Ben Hamouda, M., Ben Youssef, S., Bedhiaf, S., Annabi, M., Draief, Z., and Gharbi, M.S. 2016. Status of agricultural innovations, innovation platforms, and innovations investment. Tunisia. 2015 PARI project country report: Republic of Tunisia. Forum for Agricultural Research in Africa (FARA), Accra, Ghana. [ Links ]

Ben Mohamed, L., Rouaissi, M., Sebei, A., Hamza, S., et Harrabi, M. 2000. Effet du génotype, de la date de semis, de la fertilisation azotée et potassique et des fongicides sur le développement de Septoria tritici. p. 350-356. In Royo, C., Nachit, M., Di Fronzo, N., and Araus, J.L. (eds.) Durum wheat improvement in the Mediterranean region: New challenges. CIEHAM, Zaragoza, Spain. (Options Méditerranéenne: Série A. Séminaires Méditerranéens; n. 40). [ Links ]

Fakhfakh, M.M., Rezgui, S., Jarrahi, T., Zouani, R., Bousalmi, A., Sgatni, K., and Yahyaoui, A. 2011. Mapping distribution of Septoria allowed targeting management options of the disease. 8th International Symposium on Mycosphaerella and Stagonospora Diseases of Cereals, Mexico City. 10-14 September 2011. Book of Abstracts. Centro Internacional de Mejoramiento de Maíz y Trigo (CIMMYT), Mexico. [ Links ]

FAO. 2017. Country fact sheet on food and agriculture policy trends. Socio-economic context and role of agriculture. p. 1-6. Food and Agriculture Policy Decision Analysis (FAPDA), FAO, Rome, Italy. Available at http://www.fao.org/3/a-i7738e.pdf.Links ]

Ferjaoui, S., M’Barek, S.B., Bahri, B., Slimane, R.B. and Hamza, S. 2015. Identification of resistance sources to septoria tritici blotch in old durum wheat germplasm applied for the analysis of the Zymoseptoria tritici-durum wheat interaction. Journal of Plant Pathology 97(3):471-481. [ Links ]

Gharbi, M.S., Berraies, S., Ammar, K., and Yahyaoui, A. 2011. Delivering disease resistant cultivars to enhance sustainability of durum wheat production in Tunisia. p. 60. In Duveiller, E., Singh, P.K., et al. (eds.) 8th International Symposium on Mycosphaerella and Stagonospora Diseases of Cereals, Mexico City. 10-14 September. Book of Abstracts. Centro Internacional de Mejoramiento de Maíz y Trigo (CIMMYT), Mexico . [ Links ]

Gharbi, M.S., Deghais, M., and Ben Amar, F. 2000. Breeding for resistance to Septoria tritici in durum wheat. p. 397-401. In Royo, C., Nachit, M., Di Fronzo, N., and Araus, J.L. (eds.) Durum wheat improvement in the Mediterranean region: New challenges. CIHEAM, Zaragoza, Spain. (Options Méditerranéennes. Série A: Séminaires Méditerranéens; n. 40). [ Links ]

Gilmour, R., Gogel, B.J., Cullis, B.R., Welham, S.J., and Thompson, R. 2002. ASReml user guide release 1.0. VSN International Ltd., Hemel Hempstead, UK. [ Links ]

Holloway, G. 2014. Septoria tritici blotch of wheat. DEPI Information Note Series May 2014. 2 p. Department of Environment and Primary Industries (DEPI), Melbourne, Australia. [ Links ]

Kema, G.H.J., Gohari, A.M., Aouini, L., Gibriel, H.A.Y., Ware, S.B., et al. 2018. Stress and sexual reproduction affect the dynamics of the wheat pathogen effector AvrStb6 and strobilurin resistance. Nature Genetics 50:375-380. [ Links ]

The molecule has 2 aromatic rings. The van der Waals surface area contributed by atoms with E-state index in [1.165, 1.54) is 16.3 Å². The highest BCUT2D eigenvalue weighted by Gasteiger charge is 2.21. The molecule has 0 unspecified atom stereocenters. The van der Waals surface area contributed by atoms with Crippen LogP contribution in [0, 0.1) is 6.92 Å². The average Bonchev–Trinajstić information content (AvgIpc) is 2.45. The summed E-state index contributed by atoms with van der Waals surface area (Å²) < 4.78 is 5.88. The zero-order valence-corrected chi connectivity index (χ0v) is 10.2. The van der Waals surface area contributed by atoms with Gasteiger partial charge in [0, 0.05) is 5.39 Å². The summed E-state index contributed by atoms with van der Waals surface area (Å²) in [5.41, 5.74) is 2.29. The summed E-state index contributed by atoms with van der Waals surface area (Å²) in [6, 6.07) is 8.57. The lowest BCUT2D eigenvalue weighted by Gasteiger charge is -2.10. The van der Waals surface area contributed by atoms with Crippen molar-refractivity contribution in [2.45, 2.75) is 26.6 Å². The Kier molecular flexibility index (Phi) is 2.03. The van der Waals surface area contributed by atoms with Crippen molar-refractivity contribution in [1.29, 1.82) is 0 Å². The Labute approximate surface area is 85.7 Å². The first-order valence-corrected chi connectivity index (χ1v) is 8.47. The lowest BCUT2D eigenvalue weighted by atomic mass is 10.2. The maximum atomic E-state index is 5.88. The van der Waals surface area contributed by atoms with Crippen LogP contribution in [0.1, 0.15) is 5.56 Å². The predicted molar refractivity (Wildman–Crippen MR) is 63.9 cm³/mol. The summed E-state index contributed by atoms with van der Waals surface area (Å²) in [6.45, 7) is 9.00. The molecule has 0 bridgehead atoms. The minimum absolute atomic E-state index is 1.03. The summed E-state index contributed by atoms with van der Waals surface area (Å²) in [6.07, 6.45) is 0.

Ltifi, A., et Sakkouhi, L. 2008. La septoriose du blédur: Résistance variétale et impact de la maladie sur le rendement. Annales de l’INRAT 81:76-84. [ Links ]

McDonald, B.A., and Mundt, C.C. 2016. How knowledge of pathogen population biology informs management of Septoria tritici blotch. Phytopathology 106(9):948-955. [ Links ]

Saade, M.E. 1996. Adoption and impact of high yielding wheat varieties in Northern Tunisia. CIMMYT Economics Working Paper 96-03. Centro Internacional de Mejoramiento de Maíz y Trigo (CIMMYT), Mexico D.F. [ Links ]

Saari, E.E., and Prescott, J.M. 1975. A scale for appraising the foliar intensity of wheat diseases. Plant Disease Reporter 59:377-380. [ Links ]

Slama, A., Ben Naceur, M., Ben Salem, M., et Zied, E. 2005. Les céréales en Tunisie: production, effet de la sécheresse et mécanismes de résistance. Sécheresse 16(3):225-229. [ Links ]

Takele, A., Lencho, A., Getaneh, W.A., Hailu, E., and Kassa, B. 2015. Status of wheat Septoria leaf blotch (Septaria tritici Roberge in Desmaz) in South West and Western Shewa Zones of Oromiya Regional State, Ethiopia. Research in Plant Sciences 3(3):43-48. [ Links ]

Teferi, T.A., and Gebreslassie, Z.S. 2015. Occurrence and intensity of wheat Septoria tritici blotch and host response in Tigray, Ethiopia. Crop Protection 68:76-71. [ Links ]

Tunisian Ministry of Agriculture, Water Resources and Fishing. 2015. Statistics Service of the General Direction of Agricultural Production. Ministry of Agriculture, Water Resources and Fishing, Tunis, Tunisia. [ Links ]

Unal, G., Kayim, M., Ay, T., and Yones, M.A. 2017. Evaluation of disease intensity and molecular identification of Zymoseptoria tritici causing Septoria leaf blotch on wheat in the Eastern Mediterranean Region of Turkey. Turkish Journal of Agriculture and Forestry 41(6):405-413. [ Links ]

Yahyaoui, A., Hakim, S., Al-Naimi, M., and Nachit, M.M. 2000. Multiple disease resistance in durum wheat (Triticum turgidum L. var. durum). p. 387-392. In Royo, C., Nachit, M., Di Fronzo, N., and Araus, J.L. (eds.) Durum wheat improvement in the Mediterranean region: New challenges. CIHEAM, Zaragoza, Spain (Options Méditerranéennes. Série A: Séminaires Méditerranéens; n. 40). [ Links ]

Received: August 13, 2018; Accepted: October 19, 2018

*Corresponding author (ah.yahyaoui@cgiar.org)

Creative Commons License This is an open-access article distributed under the terms of the Creative Commons Attribution License